Make sure when you advertise, you have a really solid plan and timeline around the process. Advertise this clearly (including interview dates) and let prospective candidates know what will be expected at each stage. Communicate well and “keep them warm” throughout the process.
More and more SUs are trying different things within their selection processes. It’s becoming more commonplace to share interview questions (or at least topics / themes) in advance with candidates. Feedback is often that this helps to create higher-quality, authentic conversations during job interviews.
There also seems to be greater understanding that job interviews, on their own, are fairly poor at determining potential and role suitability. To get the right qualities and skills for a role, a balanced approach is likely to give better data for a selection panel. This might include a presentation or a written exercise.
Really try to think through what the day-to-day requirements are of the role and align the selection process to that. If the job involves lots of data analysis, then give the candidates some data to interpret; if it involves designing and delivering training, ask them to do this.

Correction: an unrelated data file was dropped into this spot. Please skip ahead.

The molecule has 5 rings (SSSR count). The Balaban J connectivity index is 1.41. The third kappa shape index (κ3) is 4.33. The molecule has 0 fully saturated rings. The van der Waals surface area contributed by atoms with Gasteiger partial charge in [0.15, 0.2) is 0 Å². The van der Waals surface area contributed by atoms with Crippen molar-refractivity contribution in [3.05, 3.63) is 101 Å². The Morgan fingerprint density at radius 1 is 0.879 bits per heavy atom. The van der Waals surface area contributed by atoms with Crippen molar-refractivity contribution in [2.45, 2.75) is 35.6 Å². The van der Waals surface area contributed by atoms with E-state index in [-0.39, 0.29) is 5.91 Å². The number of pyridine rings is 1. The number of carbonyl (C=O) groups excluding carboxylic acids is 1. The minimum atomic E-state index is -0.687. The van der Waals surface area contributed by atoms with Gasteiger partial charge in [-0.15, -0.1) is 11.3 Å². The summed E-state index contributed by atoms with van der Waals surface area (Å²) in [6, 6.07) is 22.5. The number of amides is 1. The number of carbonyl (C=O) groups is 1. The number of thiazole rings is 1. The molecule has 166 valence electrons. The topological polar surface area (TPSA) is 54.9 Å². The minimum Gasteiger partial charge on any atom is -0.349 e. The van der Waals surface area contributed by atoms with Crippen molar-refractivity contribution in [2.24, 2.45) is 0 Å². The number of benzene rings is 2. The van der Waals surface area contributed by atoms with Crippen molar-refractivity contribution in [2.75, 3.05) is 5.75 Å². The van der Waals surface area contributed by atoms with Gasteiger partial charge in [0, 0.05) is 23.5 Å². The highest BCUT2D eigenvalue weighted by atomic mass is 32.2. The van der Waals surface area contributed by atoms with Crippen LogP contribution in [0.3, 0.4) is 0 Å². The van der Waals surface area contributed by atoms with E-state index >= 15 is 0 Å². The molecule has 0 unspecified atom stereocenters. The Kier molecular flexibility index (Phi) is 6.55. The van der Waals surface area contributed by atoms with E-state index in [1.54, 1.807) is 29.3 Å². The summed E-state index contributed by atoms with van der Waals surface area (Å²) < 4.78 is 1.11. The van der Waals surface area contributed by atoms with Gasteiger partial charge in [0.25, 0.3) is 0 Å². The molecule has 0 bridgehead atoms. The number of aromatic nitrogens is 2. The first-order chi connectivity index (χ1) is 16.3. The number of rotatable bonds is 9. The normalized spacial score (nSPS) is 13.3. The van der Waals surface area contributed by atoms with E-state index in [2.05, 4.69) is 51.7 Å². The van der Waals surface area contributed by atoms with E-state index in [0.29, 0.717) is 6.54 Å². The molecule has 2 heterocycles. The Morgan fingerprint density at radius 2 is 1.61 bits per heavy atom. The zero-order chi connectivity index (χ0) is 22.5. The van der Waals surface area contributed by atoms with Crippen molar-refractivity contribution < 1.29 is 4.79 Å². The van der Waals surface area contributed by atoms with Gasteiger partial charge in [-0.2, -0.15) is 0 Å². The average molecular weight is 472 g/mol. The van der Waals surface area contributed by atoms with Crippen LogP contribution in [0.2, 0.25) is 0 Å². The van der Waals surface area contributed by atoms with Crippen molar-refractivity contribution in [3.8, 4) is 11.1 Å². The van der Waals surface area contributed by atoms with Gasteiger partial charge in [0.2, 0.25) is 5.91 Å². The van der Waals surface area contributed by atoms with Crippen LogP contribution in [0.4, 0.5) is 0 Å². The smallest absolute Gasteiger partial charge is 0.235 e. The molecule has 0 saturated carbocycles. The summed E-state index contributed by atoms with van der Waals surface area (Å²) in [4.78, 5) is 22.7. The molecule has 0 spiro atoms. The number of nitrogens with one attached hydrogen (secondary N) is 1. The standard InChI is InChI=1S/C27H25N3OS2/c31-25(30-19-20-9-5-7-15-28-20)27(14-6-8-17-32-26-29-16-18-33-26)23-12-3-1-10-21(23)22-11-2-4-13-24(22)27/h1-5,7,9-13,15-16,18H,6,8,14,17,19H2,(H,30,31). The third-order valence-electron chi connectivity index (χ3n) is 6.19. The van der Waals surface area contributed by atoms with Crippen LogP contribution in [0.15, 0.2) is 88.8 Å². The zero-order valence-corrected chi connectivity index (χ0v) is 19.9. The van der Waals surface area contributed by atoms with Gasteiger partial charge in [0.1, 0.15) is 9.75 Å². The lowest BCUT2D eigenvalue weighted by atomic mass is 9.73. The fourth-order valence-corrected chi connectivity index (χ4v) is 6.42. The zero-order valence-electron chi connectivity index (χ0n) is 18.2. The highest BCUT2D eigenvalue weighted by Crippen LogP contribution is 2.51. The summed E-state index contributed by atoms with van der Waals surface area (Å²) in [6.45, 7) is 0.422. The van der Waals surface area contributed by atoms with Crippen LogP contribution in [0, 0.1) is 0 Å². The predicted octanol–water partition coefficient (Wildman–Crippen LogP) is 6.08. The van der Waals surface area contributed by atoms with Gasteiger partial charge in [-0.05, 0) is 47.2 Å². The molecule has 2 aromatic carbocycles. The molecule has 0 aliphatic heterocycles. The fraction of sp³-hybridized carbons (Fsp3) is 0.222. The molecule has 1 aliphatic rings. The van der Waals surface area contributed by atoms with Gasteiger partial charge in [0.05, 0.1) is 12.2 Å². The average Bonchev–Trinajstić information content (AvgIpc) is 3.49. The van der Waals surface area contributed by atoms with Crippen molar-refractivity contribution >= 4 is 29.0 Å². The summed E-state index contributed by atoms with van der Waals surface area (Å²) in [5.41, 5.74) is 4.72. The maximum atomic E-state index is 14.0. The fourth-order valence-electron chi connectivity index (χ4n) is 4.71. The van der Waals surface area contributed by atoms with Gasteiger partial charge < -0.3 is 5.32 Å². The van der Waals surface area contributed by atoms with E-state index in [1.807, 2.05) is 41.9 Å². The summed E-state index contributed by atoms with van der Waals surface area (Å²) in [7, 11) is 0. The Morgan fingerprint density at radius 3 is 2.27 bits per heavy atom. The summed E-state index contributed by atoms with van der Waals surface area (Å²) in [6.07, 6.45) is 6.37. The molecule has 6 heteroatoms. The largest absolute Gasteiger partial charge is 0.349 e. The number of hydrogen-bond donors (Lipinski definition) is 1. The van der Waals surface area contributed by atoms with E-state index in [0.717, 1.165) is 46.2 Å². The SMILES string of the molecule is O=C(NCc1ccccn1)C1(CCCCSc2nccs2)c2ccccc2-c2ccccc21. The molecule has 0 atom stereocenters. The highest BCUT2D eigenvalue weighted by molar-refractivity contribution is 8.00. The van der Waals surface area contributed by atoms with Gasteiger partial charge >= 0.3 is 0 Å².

And what about job applicants?
If you’re looking for your next role in SUs, then the obvious answer is to look for organisations that are doing all of the above. These are likely to be the students’ unions / associations that are committed to being great employers and developing their people.
Try to be focused about the kind of organisation that you’re looking to work for and what work you enjoy, and thrive, doing. Be honest with yourself about your strengths and weaknesses and look for opportunities that will give you more chance to spend time doing things that you’re great at.
If you’re interested in a role, we’d always advise contacting the recruiting manager and taking time to talk to them to build your understanding of the role and organisation. You don’t need to use this as an opportunity to sell yourself – you can do that later. Be inquisitive and ask questions to help you ensure that you understand the context and have properly thought yourself into the role.
There’s no doubt that the recruitment market is unpredictable (for employers and applicants). That’s unlikely to change soon, but what is certain is that if we want to get different outcomes (more candidates, depth in quality, greater diversity) then we need to do things differently. We think these steps can help, and we also know we’ll continue to learn and adapt based on what works and doesn’t in our own context.
For more ideas and chat about recruitment in SUs come along to our session at Membership Services Conference on Wednesday 16th August at 3pm. We’ll be building on these themes and sharing other ideas and tips for recruiting (and being recruited) in a challenging market.